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Ace Your Pickleball Game: Top Terms You Need to Know

Published on
Jo Vos
April 5, 2023

Are you new to the world of pickleball and scratching your head at all the funky lingo being thrown around? Don't fret, we've got your back. We've put together a list of all the jargon you'll come across during gameplay - from court lingo to equipment talk, scoring, and even some slang that might make you do a double-take. Here's a list of pickleball terms you should know: 

Ace: An ace is a successful serve that the receiving player cannot return. It's a powerful way to score a point, as it often catches the opponent off-guard.

Dink: A dink is a soft, short shot that lands in the non-volley zone (also known as the kitchen) near the net. The purpose of a dink is to force your opponent to move forward, making it difficult for them to return a powerful shot.

Bert: A Bert is essentially an Erne shot, executed on your teammate's section of the pickleball court. Instead of being played on your own side, a Bert involves jumping or running around the Kitchen area in front of your partner.

Kitchen: The kitchen, or non-volley zone, is a 7-foot area on both sides of the net where players cannot hit the ball out of the air (volley). Players must let the ball bounce once in this zone before returning it.

Serve: The serve is the starting shot of each point. It must be hit underhand and must clear the net and land in the correct service court.

Erne: An Erne is a maneuver where a player jumps into the air to hit a ball that's traveling down the sideline. It's a high-risk move, but it can be a game-changer if executed properly.

Lob: A lob is a high, arching shot hit over your opponent's head, typically used to get out of a defensive situation or to hit over an opponent who is at the net.

Topspin: Topspin is a shot where the ball spins forward, causing it to dip down and bounce high after it crosses the net. It's a great way to generate pace and create angles.

Drop Shot: A drop shot is a soft, precise shot that lands close to the net in the opponent's non-volley zone. Similar to a dink, it forces the opponent to move forward, setting up an opportunity for a winning shot.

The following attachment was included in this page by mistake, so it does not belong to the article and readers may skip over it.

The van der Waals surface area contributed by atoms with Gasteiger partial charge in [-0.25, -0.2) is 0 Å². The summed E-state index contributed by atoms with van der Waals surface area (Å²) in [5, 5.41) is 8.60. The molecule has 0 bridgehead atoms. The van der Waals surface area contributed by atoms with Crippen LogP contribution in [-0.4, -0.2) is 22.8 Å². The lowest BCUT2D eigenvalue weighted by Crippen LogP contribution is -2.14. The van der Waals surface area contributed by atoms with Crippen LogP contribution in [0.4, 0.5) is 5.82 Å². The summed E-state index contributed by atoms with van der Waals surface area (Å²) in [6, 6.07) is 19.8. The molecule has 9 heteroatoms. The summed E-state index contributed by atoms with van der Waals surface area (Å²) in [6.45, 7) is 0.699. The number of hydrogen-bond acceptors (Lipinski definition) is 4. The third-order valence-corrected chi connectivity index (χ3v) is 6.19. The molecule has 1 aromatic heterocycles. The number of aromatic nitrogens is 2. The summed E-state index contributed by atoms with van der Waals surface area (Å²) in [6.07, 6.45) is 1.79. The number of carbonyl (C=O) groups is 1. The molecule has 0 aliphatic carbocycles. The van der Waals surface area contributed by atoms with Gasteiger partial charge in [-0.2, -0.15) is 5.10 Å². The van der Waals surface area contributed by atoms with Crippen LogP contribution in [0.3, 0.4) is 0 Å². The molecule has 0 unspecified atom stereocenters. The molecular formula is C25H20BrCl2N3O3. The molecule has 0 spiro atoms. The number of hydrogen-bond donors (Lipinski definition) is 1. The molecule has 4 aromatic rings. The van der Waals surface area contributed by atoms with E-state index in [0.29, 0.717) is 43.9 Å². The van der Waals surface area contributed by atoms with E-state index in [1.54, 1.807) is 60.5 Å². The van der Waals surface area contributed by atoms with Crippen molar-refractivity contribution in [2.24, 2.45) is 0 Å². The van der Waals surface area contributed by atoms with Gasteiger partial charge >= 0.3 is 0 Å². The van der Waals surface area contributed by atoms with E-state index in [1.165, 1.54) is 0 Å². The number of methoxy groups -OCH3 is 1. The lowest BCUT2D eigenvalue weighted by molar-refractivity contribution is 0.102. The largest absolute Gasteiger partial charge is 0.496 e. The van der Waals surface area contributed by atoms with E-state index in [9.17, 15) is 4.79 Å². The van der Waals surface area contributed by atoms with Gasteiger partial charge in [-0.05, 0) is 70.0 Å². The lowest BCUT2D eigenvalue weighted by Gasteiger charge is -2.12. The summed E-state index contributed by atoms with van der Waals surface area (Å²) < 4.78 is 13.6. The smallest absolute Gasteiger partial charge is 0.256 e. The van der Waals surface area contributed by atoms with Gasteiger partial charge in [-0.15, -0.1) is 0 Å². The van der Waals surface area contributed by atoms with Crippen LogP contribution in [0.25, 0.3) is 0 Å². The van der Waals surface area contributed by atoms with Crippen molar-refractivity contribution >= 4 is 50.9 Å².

Volley: A volley is a shot that is hit out of the air before the ball bounces on the court. Volleys are often quick and powerful, making them an essential aspect of aggressive play.

Fault: A fault is any action or violation that results in the server losing their turn. Common faults include serving out of bounds, stepping on or over the baseline during the serve, or hitting the ball into the net.

Groundstroke: A groundstroke is a shot that is hit after the ball has bounced once on the court. This term applies to both forehand and backhand shots, which are the most common types of groundstrokes in pickleball.

Let: A let is a serve that hits the net but still lands in the correct service area. When a let occurs, the server is allowed to try again without penalty.

Poach: To poach is to aggressively cross over into your partner's side of the court to hit a shot. This can be an effective tactic in doubles play, but it requires good communication and coordination with your teammate.

Pickle: A pickle is a situation where both players on a doubles team are caught at the non-volley line, resulting in a back-and-forth volley until one team makes a mistake.

Putaway: A putaway is a shot hit with power and precision that's intended to end the point.

Rally: A rally is a continuous exchange of shots between players. The more extended the rally, the greater the excitement and skill demonstrated by the players.

Third Shot Drop: The third shot drop is a strategic shot played after the serve and return. The goal is to hit a soft, high shot that drops into the opponent's non-volley zone, forcing them to hit the ball upward and allowing you to advance to the net.

Double Bounce Rule: This rule states that the ball must bounce once on each side of the court before players can hit it out of the air (volley). This rule applies to the serve and the subsequent return, encouraging longer rallies and more strategic play.

Side-out: A side-out occurs when the serving team loses the point, and the other team gains the serve.

Smash: A hard, overhand shot.

Slice: A swing/shot that imparts backspin with the ball staying low to the court.

Unforced Error: A missed shot that is entirely the fault of one’s own blunder and not the result of the opponent’s skill or play.

Now that you're familiar with the top pickleball terms, you're ready to hit the court with confidence. See you out there! 

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